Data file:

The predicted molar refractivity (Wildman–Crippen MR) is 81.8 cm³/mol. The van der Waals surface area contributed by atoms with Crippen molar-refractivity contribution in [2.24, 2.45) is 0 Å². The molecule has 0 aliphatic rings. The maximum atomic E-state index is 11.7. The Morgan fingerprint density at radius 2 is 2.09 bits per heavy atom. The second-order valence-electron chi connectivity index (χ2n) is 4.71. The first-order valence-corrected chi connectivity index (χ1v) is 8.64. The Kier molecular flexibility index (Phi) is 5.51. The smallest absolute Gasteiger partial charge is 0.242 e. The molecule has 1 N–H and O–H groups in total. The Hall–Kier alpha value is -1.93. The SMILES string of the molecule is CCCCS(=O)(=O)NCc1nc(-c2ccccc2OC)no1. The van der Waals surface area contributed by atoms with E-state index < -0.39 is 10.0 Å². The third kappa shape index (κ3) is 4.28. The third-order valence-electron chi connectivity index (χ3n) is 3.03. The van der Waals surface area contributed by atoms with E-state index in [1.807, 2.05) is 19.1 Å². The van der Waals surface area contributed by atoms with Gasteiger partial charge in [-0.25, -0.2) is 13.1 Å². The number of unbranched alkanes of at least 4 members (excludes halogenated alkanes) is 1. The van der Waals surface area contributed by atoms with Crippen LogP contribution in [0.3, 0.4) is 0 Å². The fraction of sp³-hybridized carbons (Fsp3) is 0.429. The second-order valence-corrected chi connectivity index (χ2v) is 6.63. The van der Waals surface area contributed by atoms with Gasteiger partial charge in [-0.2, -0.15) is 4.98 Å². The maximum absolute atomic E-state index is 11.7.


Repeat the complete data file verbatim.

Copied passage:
The predicted molar refractivity (Wildman–Crippen MR) is 81.8 cm³/mol. The van der Waals surface area contributed by atoms with Crippen molar-refractivity contribution in [2.24, 2.45) is 0 Å². The molecule has 0 aliphatic rings. The maximum atomic E-state index is 11.7. The Morgan fingerprint density at radius 2 is 2.09 bits per heavy atom. The second-order valence-electron chi connectivity index (χ2n) is 4.71. The first-order valence-corrected chi connectivity index (χ1v) is 8.64. The Kier molecular flexibility index (Phi) is 5.51. The smallest absolute Gasteiger partial charge is 0.242 e. The molecule has 1 N–H and O–H groups in total. The Hall–Kier alpha value is -1.93. The SMILES string of the molecule is CCCCS(=O)(=O)NCc1nc(-c2ccccc2OC)no1. The van der Waals surface area contributed by atoms with E-state index < -0.39 is 10.0 Å². The third kappa shape index (κ3) is 4.28. The third-order valence-electron chi connectivity index (χ3n) is 3.03. The van der Waals surface area contributed by atoms with E-state index in [1.807, 2.05) is 19.1 Å². The van der Waals surface area contributed by atoms with Gasteiger partial charge in [-0.25, -0.2) is 13.1 Å². The number of unbranched alkanes of at least 4 members (excludes halogenated alkanes) is 1. The van der Waals surface area contributed by atoms with Crippen LogP contribution in [0.3, 0.4) is 0 Å². The fraction of sp³-hybridized carbons (Fsp3) is 0.429. The second-order valence-corrected chi connectivity index (χ2v) is 6.63. The van der Waals surface area contributed by atoms with Gasteiger partial charge in [-0.2, -0.15) is 4.98 Å². The maximum absolute atomic E-state index is 11.7.